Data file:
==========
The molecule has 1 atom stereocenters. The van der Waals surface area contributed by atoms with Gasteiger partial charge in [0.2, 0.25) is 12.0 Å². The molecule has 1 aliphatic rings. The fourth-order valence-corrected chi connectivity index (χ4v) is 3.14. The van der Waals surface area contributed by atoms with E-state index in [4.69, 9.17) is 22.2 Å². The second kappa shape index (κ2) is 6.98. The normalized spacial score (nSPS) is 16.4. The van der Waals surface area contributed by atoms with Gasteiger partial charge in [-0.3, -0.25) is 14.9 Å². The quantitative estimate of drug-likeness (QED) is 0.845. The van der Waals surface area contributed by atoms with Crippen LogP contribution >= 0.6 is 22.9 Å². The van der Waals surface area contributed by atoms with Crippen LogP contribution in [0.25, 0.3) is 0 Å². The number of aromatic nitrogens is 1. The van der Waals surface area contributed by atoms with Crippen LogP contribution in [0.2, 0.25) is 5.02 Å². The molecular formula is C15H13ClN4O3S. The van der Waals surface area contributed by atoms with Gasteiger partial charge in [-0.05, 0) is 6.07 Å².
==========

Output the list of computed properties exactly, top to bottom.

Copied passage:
The molecule has 1 atom stereocenters. The van der Waals surface area contributed by atoms with Gasteiger partial charge in [0.2, 0.25) is 12.0 Å². The molecule has 1 aliphatic rings. The fourth-order valence-corrected chi connectivity index (χ4v) is 3.14. The van der Waals surface area contributed by atoms with E-state index in [4.69, 9.17) is 22.2 Å². The second kappa shape index (κ2) is 6.98. The normalized spacial score (nSPS) is 16.4. The van der Waals surface area contributed by atoms with Gasteiger partial charge in [-0.3, -0.25) is 14.9 Å². The quantitative estimate of drug-likeness (QED) is 0.845. The van der Waals surface area contributed by atoms with Crippen LogP contribution >= 0.6 is 22.9 Å². The van der Waals surface area contributed by atoms with Crippen LogP contribution in [0.25, 0.3) is 0 Å². The number of aromatic nitrogens is 1. The van der Waals surface area contributed by atoms with Crippen LogP contribution in [0.2, 0.25) is 5.02 Å². The molecular formula is C15H13ClN4O3S. The van der Waals surface area contributed by atoms with Gasteiger partial charge in [-0.05, 0) is 6.07 Å².